We both enjoy late afternoons chasing Brook Trout, but like children, you don't know when to quit and sometimes linger to long on a river into the dark of the night. We caught about a dozen trout, and missed a few whoppers. The dark was settling in, but with the infamous statement, "One More hole", we crossed over a beaver dam into a long deep stretch of calm water.
Reading X-rays is his job, reading water is my job. The river had begun to turn silver, it reflected the bright sky as the night began to fall. An unusual surface feeding was taking place, not the slash or porpoise feed of the Brook Trout, but the smudging and slurps of the Brown Trout. Why, I thought, are these Browns feeding in numbers? Out of the corner of my eye I caught a glimpse of a giant spent Mayfly floating by. It had a 3 inch wing span. It was big as a butterfly. "John", I said, it's a Hexagenia Limbata spinner fall.
We were ill prepared, no light and two senior citizens that can't tie a fly on in the fading light of the day. I had on a Royal Trude which was the wrong fly. John had a mayfly, brown body, white para, size 12. It would be on the smaller edge of the hex profile but it might work. He cast it out a mere 20 feet. The Brown came from the undercut bank and took the fly. Like the experienced Brook Trout fisherman he is , he immediately set the hook. The line went taut, the rod bent 45 degrees...suddenly the fly, like something on a stretched out rubber band, came shooting at us. The fly flew over our head into the brush.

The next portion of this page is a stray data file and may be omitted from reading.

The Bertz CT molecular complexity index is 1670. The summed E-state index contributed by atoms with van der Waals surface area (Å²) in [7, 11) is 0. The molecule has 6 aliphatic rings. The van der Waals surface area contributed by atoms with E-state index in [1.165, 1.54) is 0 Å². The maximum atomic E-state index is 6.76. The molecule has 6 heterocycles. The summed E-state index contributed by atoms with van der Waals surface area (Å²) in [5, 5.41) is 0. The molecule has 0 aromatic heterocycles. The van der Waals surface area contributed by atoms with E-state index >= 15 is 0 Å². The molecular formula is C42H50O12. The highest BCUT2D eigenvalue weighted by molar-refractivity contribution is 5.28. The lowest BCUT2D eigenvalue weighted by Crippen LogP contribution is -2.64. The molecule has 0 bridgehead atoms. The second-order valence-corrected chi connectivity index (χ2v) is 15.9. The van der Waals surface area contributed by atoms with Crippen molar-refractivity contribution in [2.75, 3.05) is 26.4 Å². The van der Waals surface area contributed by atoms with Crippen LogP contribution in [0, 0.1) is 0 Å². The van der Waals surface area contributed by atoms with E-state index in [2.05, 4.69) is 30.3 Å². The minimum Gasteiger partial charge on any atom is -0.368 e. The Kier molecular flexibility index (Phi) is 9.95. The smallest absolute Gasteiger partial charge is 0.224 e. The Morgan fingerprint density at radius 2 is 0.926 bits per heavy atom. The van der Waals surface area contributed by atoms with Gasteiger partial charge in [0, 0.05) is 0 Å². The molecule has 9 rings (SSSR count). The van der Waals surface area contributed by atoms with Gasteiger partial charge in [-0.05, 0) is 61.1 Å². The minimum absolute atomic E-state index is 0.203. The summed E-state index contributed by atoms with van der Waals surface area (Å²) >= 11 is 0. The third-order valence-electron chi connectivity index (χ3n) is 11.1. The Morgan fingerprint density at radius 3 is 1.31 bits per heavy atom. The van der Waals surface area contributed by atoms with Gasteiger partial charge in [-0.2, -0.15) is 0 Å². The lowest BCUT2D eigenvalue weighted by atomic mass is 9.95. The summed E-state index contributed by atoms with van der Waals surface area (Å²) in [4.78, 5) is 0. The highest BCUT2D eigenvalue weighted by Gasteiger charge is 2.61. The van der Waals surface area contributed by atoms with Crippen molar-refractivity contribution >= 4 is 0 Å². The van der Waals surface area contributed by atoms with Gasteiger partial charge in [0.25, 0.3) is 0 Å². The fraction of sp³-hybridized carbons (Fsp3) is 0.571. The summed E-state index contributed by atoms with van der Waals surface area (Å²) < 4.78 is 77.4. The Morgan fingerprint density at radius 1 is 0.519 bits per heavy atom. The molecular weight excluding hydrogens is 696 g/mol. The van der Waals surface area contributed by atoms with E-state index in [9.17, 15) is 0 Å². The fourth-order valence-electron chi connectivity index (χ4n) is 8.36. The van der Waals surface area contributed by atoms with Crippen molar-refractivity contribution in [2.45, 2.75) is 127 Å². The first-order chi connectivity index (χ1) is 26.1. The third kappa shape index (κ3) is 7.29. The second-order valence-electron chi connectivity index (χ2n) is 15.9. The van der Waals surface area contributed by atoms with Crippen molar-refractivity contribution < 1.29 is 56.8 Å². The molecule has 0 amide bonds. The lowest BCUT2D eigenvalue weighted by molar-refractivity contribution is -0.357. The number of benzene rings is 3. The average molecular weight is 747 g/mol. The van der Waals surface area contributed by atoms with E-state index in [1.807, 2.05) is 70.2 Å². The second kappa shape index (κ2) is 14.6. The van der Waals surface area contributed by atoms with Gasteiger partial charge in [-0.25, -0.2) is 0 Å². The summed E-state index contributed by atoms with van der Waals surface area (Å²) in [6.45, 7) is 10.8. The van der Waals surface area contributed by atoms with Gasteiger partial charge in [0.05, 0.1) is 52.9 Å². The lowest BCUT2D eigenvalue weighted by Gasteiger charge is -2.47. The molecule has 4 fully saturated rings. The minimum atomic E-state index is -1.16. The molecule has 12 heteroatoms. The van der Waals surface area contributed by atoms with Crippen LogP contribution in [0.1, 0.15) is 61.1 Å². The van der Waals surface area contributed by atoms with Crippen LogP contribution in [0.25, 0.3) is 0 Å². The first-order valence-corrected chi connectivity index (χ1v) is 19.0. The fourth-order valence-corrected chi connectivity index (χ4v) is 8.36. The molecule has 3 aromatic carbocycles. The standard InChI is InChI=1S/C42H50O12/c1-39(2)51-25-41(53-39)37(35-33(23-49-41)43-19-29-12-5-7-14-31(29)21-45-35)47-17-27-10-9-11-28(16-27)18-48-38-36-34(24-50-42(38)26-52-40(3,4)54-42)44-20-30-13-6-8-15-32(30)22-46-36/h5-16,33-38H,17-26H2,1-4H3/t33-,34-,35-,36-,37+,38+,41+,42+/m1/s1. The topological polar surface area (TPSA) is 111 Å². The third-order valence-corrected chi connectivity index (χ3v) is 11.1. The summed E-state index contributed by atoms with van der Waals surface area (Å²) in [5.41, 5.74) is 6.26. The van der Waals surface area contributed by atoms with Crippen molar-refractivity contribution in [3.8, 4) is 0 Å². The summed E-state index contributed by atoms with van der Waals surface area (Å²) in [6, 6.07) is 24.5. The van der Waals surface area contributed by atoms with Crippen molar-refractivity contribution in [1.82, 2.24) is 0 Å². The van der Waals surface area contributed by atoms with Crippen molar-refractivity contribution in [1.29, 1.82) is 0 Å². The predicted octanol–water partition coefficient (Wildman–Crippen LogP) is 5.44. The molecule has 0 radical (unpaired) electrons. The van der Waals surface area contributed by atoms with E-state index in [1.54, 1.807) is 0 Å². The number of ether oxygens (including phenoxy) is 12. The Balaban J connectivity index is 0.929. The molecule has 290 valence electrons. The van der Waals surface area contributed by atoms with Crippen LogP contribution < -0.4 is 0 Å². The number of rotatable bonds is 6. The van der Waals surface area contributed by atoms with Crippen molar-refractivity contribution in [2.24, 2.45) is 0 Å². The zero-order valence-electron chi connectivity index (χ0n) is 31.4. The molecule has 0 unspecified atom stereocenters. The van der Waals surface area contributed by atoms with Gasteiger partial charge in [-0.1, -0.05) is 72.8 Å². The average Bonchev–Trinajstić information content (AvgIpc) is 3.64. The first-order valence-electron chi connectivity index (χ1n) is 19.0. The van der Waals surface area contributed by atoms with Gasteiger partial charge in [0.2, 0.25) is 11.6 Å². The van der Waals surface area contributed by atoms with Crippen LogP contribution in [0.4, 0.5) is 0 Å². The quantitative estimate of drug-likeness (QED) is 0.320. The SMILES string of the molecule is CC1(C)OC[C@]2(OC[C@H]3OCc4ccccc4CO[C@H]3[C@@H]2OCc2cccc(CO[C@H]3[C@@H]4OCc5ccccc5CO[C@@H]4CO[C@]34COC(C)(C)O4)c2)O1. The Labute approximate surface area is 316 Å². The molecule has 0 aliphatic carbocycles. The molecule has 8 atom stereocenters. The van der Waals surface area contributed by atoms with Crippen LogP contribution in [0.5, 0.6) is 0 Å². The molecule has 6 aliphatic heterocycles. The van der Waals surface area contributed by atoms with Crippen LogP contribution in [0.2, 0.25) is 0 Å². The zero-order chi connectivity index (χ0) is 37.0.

A quick scramble to re-lock and load. John cast again, "Slurp", he's on again! The Brown Trout held his position, we held ours. Dang...again the fly shot back over our heads into the trees. This time when we retrieved the fly. It looked like someone's spaghetti dinner. It was a knotted mess. With my steamed up glasses, I was no help. He gave it a try struggling with the knots while I watched several Browns feeding on hexes. In his frustration to re-tie, he was laughing and swearing, something he learned from me. We were out of business. It was too dark. The 30 yards of thick, pitch black undergrowth along the river would have to be traversed to reach the two-track road out to our car. Down on our hands and knees, fumbling in the dark, I turned and whispered to him, "next time we should hire a good guide ".
Laugh and swear, it was a fun night.